“The difficulty of our position, I’m just going to put it right out on the table,” First Selectman Dan Jerram said, “Is while it would seem very easy for us to discuss something as simplistic as $500 right now, in about an hour we’re going to discuss something like $1.2 million [the town budget as a whole], and we’re going to be pulling the hair (out of our heads).” He went on to say that when you look at the budget, with 73% going to education, and looking at the way the ratio of spending increases: “We will be asked again to do more with less to fund our kids, a worthwhile enterprise, at the expense of many other worthy enterprises… To make a promise now that will be very difficult to keep…” Jack interrupted, saying that he felt it was worth doing what Alesia was suggesting, to try to take some of the $1,000 from the Senior Director and make it available to the Commission on Aging. Dan Jerram added that the Board of Selectmen is also struggling with a communications line item.
“I just know now that we are in a very difficult position this year.” Dan Jerram told the COA members. “People reach into their pockets and there’s only so much money to go around. “Just keep in mind, Mr. Chairman,” Penny Miller responded, “You also will be a senior and your parents are part of our senior group. There’s many more of us than you know.” “I do understand,” Dan Jerram said, explaining to the COA members that even if they were to put in a $500 line item for them, surviving the final review would be a lot harder.
The COA members said they understood the difficulty all communities are facing and that if there was an opportunity to share the $1,000 line item of the Senior Director, they would be happy with that. “The difficulty with that,” the First Selectman said, “is that even if you want to do one mailing to reach everybody, last time it cost us $2,900 or a postcard – the cheapest – is $900.” The COA members said that once they were ready to do a mailing, they would explore the cheapest way to get the mailing out there.
Alesia Kennerson suggested that if they (the selectmen) keep some of the communications money – a $5,000 Communications line item is being included in the selectmen’s draft budget – then when they’re ready to do a mailing, they could check back with the COA to include something in the mailing from them. First Selectman Dan Jerram hesitated to commit to that. “We should consider it,” Alesia said, which the First Selectman agreed to do.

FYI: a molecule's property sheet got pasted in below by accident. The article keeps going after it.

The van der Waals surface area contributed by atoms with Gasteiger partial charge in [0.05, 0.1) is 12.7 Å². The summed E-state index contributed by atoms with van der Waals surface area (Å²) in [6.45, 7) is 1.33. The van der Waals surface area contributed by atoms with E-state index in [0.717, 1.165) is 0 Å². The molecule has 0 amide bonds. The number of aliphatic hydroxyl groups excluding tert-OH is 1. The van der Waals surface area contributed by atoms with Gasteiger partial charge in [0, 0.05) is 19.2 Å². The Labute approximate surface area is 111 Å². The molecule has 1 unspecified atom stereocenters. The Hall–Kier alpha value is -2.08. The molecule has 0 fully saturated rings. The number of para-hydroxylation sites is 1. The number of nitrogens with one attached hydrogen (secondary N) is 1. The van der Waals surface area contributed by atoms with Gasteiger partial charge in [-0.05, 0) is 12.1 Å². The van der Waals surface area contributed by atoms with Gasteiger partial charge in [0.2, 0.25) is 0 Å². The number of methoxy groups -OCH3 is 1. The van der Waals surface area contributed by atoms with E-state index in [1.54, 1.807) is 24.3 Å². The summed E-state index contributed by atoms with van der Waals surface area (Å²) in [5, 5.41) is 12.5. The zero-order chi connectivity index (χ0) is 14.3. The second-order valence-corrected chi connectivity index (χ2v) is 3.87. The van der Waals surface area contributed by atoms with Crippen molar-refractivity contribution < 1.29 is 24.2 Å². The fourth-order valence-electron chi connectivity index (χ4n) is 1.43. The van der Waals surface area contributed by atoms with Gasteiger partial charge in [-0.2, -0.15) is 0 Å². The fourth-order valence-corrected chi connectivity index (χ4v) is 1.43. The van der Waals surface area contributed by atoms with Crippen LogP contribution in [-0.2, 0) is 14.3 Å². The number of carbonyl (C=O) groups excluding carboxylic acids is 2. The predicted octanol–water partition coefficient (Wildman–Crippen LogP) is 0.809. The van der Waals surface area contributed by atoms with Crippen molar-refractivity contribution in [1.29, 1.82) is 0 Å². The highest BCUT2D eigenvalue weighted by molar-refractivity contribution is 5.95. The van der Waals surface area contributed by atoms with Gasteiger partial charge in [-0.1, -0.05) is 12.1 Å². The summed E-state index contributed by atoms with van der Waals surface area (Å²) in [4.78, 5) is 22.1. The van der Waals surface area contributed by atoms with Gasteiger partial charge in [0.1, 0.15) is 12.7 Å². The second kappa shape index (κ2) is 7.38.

The selectmen denied the Commission on Aging’s request to add a $1,000 line item for their Commission in the budget for their use. The selectmen decided that a $500 line item for the COA was also beyond what they could afford.
Following is the video of the selectmen’s discussion on the Commission on Aging’s request for a $1,000 line item in the town’s budget for their commission. Note that the black bars represent the results of the 2000 Census and the colored bars represent the 2010 data.
The Senior Population In New Hartford
Between 2000 and 2010 the senior population in New Hartford has increased substantially, as shown by the following figures taken from the census data from 2010 and 2000. For example:
- The number of 55 to 69 year-olds: In 2010 it was 1,480 while in 2000 the number was 793;
During the same time period, the population of school-aged children has been decreasing, as shown by the census data from 2010 and 2000:
- The number of 0-14 year-olds: In 2010 the number was 1,318 while in 2000 they numbered 1,413.
Following is a chart showing the changes in the population by age of New Hartford residents.
To read more about the change in the population in New Hartford, see our December 26 article Looking At New Hartford Through The Lens Of The Census.
Proposed Budgets For Commissions And Other Agencies
The total proposed budget for the town’s Commissions and Other Agencies for the upcoming fiscal year is $109,394, a 1.3% increase over last year’s budget.
Download a copy of the proposed budget for the other commissions and agencies: 2012-2013 Budget Summary, Commissions & Other Agencies (32).